Girl Scout Wins Gold Award for Pamphlet on Autism

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Girl Scout wins Gold Award for pamphlet on autism
Photo by Travis Pratt
Caitlyn Miller recently wrote a pamphlet titled “The Autism Puzzle: Finding the Key to the Missing Pieces” for a Girl Scouts project she started last summer and won the Girl Scout Gold Award for her efforts.
DETAILSTo obtain one of Caitlyn Miller’s brochures, contact her at themissingpieces@yahoo .com.

Caitlyn Miller was diagnosed with autism when she was in middle school.She had been having a hard time with her schoolwork. Her grades dropped from excellent to middling, and she had a difficult time organizing for class or interacting with her peers. She often could not make eye contact.

She would cry or close herself off from the outside world, and not say a word to anyone. Herteachers and principal thought she was being difficult.

“It was just frustrating,” she said.

Then a school psychologist, John Rolph, diagnosed her with a form of high-functioning autism known as pervasive developmental disorder — not otherwise specified, she said.

She started taking medication and supplemented her regular classes at Middletown Middle School with an Individualized Education Program that augmented her organizational and social skills.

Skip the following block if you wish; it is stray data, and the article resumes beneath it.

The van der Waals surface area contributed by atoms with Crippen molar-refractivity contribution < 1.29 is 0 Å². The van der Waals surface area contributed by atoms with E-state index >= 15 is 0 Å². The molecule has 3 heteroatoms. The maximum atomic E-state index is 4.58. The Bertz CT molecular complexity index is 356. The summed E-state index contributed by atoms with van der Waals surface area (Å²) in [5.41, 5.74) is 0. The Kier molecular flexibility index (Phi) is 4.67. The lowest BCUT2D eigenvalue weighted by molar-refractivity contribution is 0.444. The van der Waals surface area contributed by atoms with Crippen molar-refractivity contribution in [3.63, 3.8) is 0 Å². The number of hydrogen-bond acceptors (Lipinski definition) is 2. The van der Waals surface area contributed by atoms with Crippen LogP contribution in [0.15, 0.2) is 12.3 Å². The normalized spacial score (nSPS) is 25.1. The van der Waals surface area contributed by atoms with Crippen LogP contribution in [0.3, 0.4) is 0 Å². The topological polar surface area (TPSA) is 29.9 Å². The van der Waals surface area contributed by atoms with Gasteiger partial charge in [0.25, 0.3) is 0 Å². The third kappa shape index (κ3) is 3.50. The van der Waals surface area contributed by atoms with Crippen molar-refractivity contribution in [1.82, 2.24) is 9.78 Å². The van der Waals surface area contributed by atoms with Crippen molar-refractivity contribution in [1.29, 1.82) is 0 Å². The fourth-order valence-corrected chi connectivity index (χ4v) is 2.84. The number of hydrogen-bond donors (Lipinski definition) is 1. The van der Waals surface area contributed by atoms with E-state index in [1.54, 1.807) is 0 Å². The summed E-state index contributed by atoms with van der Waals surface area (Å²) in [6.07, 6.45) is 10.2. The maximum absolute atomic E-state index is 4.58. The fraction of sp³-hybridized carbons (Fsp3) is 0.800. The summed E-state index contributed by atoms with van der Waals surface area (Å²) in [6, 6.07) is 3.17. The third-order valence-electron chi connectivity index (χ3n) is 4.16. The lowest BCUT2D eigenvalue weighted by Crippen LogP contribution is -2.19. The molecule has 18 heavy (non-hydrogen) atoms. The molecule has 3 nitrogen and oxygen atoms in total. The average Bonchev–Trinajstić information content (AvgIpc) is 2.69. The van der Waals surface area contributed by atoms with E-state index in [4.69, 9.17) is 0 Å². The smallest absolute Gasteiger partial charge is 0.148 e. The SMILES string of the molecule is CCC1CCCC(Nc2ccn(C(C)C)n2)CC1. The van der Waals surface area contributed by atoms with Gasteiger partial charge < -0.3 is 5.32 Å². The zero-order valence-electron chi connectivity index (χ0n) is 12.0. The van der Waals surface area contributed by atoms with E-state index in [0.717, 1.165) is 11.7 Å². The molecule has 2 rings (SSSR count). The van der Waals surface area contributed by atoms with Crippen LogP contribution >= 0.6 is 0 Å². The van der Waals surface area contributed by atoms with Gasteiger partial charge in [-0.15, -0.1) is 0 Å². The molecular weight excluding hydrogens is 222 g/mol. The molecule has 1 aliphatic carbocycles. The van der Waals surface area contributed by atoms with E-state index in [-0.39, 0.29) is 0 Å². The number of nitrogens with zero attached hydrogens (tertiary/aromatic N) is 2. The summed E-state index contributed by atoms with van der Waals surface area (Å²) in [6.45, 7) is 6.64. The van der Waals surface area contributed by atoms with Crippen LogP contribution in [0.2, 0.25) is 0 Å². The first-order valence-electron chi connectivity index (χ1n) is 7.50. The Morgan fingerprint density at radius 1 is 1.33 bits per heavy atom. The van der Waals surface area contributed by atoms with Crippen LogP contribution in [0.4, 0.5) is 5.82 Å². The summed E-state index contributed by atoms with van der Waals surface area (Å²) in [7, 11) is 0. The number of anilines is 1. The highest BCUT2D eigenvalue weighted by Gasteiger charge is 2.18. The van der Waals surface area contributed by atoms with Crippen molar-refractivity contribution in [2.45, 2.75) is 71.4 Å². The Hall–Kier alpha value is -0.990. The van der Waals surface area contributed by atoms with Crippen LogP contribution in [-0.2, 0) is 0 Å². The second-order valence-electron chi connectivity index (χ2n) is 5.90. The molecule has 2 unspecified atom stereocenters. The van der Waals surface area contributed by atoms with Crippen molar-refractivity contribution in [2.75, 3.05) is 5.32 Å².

Everything started to improve over time, said Caitlyn, who is now 16. Her grades have picked up, she no longer needs her medicine and social interactions are not a problem.

“I probably could have been diagnosed earlier,” she said. “Maybe my middle-school years wouldn’t have been so disgustingly awful.”

Caitlyn is now publishing 1,000 copies of a pamphlet on autism she plans to hand out in the school system, at doctor’s offices and anyone else that wants a copy.

She wrote the pamphlet, “The Autism Puzzle: Finding the Key to the Missing Pieces,” for a Girl Scout project she started last summer. She earned the Girl Scout Gold Award for her efforts.

The pamphlet is not a technical document, but more of a firsthand telling of what it is like to live with the disorder.

People with autism, for instance, have a tough time recognizing and understanding social cues such as facial expressions, vocal intonations and hand gestures, she wrote.

“They live in a more literal world than figurative one, making it difficult for them to understand the social meanings and intentions of others.”

Avoiding probing questions or statements can add to confusion and emotional distress, as can surprises, she wrote. When a meltdown occurs, it is better to leave an autistic person to calm down.

Writing is one of her gifts, Caitlyn said, and she particularly enjoys creating science-fiction stories.

When she becomes an adult, she would like to join the Navy and become an officer, she said.

“I’m American, and I want to help protect my country.”


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